He started by explaining the consumer portal, which is at the center of the customer experience. Through the portal, customers can create appointments, view their past transactions with the shop, see results from digital vehicle inspections as well as services due on their vehicle by navigating through different tabs. He added that all “Showroom of the Future” products integrate with the customer portal.
The first “Showroom of the Future” product was a red locker with a touchscreen monitor that is a self-service key drop-off and pick-up kiosk. This allows customers with or without an appointment to drop off (or pick up) their keys after hours when they get their vehicle serviced. When the consumer starts the transaction, the monitor gives them a QR code, which they can scan with their camera, that takes them to a website to create a repair ticket that can be linked to their customer portal. The customer then inputs what service the vehicle needs and leaves any notes for the shop. Then, a locker on the kiosk opens where the customer can store their keys securely. After this, the shop gets an email or text notification that a customer has dropped off their keys and can follow up with them accordingly—whether or not they had an appointment.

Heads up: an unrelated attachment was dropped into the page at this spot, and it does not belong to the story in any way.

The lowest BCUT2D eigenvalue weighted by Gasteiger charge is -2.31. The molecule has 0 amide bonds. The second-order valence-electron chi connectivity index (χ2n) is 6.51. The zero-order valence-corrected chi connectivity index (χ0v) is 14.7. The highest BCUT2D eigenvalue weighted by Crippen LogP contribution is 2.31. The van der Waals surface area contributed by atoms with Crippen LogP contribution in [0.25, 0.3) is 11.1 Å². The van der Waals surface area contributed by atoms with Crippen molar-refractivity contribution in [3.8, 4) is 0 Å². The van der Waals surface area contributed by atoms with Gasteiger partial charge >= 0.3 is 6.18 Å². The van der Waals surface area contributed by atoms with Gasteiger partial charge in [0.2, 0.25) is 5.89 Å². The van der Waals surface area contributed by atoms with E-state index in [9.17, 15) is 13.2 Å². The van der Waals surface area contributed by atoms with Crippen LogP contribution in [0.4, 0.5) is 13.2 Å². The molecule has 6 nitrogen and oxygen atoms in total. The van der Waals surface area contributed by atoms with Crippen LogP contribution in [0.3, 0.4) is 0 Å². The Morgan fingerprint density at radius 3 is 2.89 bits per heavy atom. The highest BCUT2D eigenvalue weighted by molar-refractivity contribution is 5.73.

“You can walk up create your own [repair] ticket,” Goff chimed in, praising the device for its ability to save store employees time by automatically capturing customer information.
When it’s time for the customer to pick up their vehicle, they can opt to pay through the customer portal or text-to-pay and have their keys waiting to pick up in the locker without ever stepping foot in the store.
“We’re creating convenience features to make it so that instead of you adapting to us, we adapt to you,” Goff said.
Next, Nix showed off Tire Pros’ digital tire wall. This can be an interactive screen, where the customer answers questions about their vehicle, or be set up as a wall with removable tiles that list the tire’s name, show a photo of its tread and a QR code, which customers can scan with their phone’s camera and find out more information, including a video about its features.